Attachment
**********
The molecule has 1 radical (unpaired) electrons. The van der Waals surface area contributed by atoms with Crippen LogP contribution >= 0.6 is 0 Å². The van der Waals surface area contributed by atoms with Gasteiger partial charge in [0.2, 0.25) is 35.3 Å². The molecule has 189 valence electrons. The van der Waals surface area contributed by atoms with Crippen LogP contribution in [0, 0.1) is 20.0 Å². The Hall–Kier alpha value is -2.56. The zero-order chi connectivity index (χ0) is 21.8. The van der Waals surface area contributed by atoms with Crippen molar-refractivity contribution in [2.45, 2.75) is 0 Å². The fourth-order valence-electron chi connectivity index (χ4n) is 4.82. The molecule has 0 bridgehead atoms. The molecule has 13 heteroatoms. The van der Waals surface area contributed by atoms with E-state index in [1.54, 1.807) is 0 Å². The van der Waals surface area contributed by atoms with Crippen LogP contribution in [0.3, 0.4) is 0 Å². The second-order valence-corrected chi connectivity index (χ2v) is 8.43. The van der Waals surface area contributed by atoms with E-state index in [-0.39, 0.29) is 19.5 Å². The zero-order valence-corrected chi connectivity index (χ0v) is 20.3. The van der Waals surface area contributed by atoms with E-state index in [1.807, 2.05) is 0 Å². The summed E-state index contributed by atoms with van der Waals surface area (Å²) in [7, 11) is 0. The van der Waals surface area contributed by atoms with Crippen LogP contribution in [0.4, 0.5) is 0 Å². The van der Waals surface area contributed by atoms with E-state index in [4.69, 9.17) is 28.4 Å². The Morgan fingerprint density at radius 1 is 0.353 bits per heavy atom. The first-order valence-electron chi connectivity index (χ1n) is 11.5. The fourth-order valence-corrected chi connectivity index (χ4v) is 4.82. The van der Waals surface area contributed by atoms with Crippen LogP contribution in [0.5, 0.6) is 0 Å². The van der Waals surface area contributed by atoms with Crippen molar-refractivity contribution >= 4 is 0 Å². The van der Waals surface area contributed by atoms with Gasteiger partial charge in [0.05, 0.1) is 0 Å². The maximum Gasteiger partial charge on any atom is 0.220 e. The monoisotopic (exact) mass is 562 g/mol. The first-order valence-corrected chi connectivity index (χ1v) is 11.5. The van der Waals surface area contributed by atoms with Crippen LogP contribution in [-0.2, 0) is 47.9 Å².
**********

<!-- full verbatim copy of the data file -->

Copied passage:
The molecule has 1 radical (unpaired) electrons. The van der Waals surface area contributed by atoms with Crippen LogP contribution >= 0.6 is 0 Å². The van der Waals surface area contributed by atoms with Gasteiger partial charge in [0.2, 0.25) is 35.3 Å². The molecule has 189 valence electrons. The van der Waals surface area contributed by atoms with Crippen LogP contribution in [0, 0.1) is 20.0 Å². The Hall–Kier alpha value is -2.56. The zero-order chi connectivity index (χ0) is 21.8. The van der Waals surface area contributed by atoms with Crippen molar-refractivity contribution in [2.45, 2.75) is 0 Å². The fourth-order valence-electron chi connectivity index (χ4n) is 4.82. The molecule has 0 bridgehead atoms. The molecule has 13 heteroatoms. The van der Waals surface area contributed by atoms with E-state index in [1.54, 1.807) is 0 Å². The van der Waals surface area contributed by atoms with Crippen LogP contribution in [0.3, 0.4) is 0 Å². The second-order valence-corrected chi connectivity index (χ2v) is 8.43. The van der Waals surface area contributed by atoms with E-state index in [-0.39, 0.29) is 19.5 Å². The zero-order valence-corrected chi connectivity index (χ0v) is 20.3. The van der Waals surface area contributed by atoms with E-state index in [1.807, 2.05) is 0 Å². The summed E-state index contributed by atoms with van der Waals surface area (Å²) in [7, 11) is 0. The van der Waals surface area contributed by atoms with Crippen LogP contribution in [0.4, 0.5) is 0 Å². The van der Waals surface area contributed by atoms with E-state index in [4.69, 9.17) is 28.4 Å². The Morgan fingerprint density at radius 1 is 0.353 bits per heavy atom. The first-order valence-electron chi connectivity index (χ1n) is 11.5. The fourth-order valence-corrected chi connectivity index (χ4v) is 4.82. The van der Waals surface area contributed by atoms with Crippen LogP contribution in [0.5, 0.6) is 0 Å². The van der Waals surface area contributed by atoms with Crippen molar-refractivity contribution >= 4 is 0 Å². The van der Waals surface area contributed by atoms with Gasteiger partial charge in [0.05, 0.1) is 0 Å². The maximum Gasteiger partial charge on any atom is 0.220 e. The monoisotopic (exact) mass is 562 g/mol. The first-order valence-corrected chi connectivity index (χ1v) is 11.5. The van der Waals surface area contributed by atoms with Crippen LogP contribution in [-0.2, 0) is 47.9 Å².